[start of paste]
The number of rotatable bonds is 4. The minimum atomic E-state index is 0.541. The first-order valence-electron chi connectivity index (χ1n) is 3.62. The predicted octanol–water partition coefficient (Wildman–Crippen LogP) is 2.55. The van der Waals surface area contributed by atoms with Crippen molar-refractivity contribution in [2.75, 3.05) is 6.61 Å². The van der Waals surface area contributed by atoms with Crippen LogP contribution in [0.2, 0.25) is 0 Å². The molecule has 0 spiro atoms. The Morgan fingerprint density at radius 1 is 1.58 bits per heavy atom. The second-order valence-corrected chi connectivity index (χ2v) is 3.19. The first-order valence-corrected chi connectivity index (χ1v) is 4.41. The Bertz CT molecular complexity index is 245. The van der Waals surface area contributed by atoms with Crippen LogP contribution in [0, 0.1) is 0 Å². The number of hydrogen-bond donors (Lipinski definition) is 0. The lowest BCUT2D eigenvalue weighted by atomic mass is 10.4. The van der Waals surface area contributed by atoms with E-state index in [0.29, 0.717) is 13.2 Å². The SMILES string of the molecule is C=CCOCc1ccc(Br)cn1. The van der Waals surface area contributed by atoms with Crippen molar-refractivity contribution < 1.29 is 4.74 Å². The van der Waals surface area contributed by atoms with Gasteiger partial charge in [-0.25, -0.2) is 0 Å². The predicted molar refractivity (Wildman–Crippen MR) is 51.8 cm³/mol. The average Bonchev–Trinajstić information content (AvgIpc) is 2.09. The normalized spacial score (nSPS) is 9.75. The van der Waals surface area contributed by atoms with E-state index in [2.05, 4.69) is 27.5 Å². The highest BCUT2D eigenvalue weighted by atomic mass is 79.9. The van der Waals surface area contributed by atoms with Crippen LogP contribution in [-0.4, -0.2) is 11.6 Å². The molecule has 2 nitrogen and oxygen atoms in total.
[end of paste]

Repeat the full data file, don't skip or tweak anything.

The number of rotatable bonds is 4. The minimum atomic E-state index is 0.541. The first-order valence-electron chi connectivity index (χ1n) is 3.62. The predicted octanol–water partition coefficient (Wildman–Crippen LogP) is 2.55. The van der Waals surface area contributed by atoms with Crippen molar-refractivity contribution in [2.75, 3.05) is 6.61 Å². The van der Waals surface area contributed by atoms with Crippen LogP contribution in [0.2, 0.25) is 0 Å². The molecule has 0 spiro atoms. The Morgan fingerprint density at radius 1 is 1.58 bits per heavy atom. The second-order valence-corrected chi connectivity index (χ2v) is 3.19. The first-order valence-corrected chi connectivity index (χ1v) is 4.41. The Bertz CT molecular complexity index is 245. The van der Waals surface area contributed by atoms with Crippen LogP contribution in [0, 0.1) is 0 Å². The number of hydrogen-bond donors (Lipinski definition) is 0. The lowest BCUT2D eigenvalue weighted by atomic mass is 10.4. The van der Waals surface area contributed by atoms with E-state index in [0.29, 0.717) is 13.2 Å². The SMILES string of the molecule is C=CCOCc1ccc(Br)cn1. The van der Waals surface area contributed by atoms with Crippen molar-refractivity contribution < 1.29 is 4.74 Å². The van der Waals surface area contributed by atoms with Gasteiger partial charge in [-0.25, -0.2) is 0 Å². The predicted molar refractivity (Wildman–Crippen MR) is 51.8 cm³/mol. The average Bonchev–Trinajstić information content (AvgIpc) is 2.09. The normalized spacial score (nSPS) is 9.75. The van der Waals surface area contributed by atoms with E-state index in [2.05, 4.69) is 27.5 Å². The highest BCUT2D eigenvalue weighted by atomic mass is 79.9. The van der Waals surface area contributed by atoms with Crippen LogP contribution in [-0.4, -0.2) is 11.6 Å². The molecule has 2 nitrogen and oxygen atoms in total.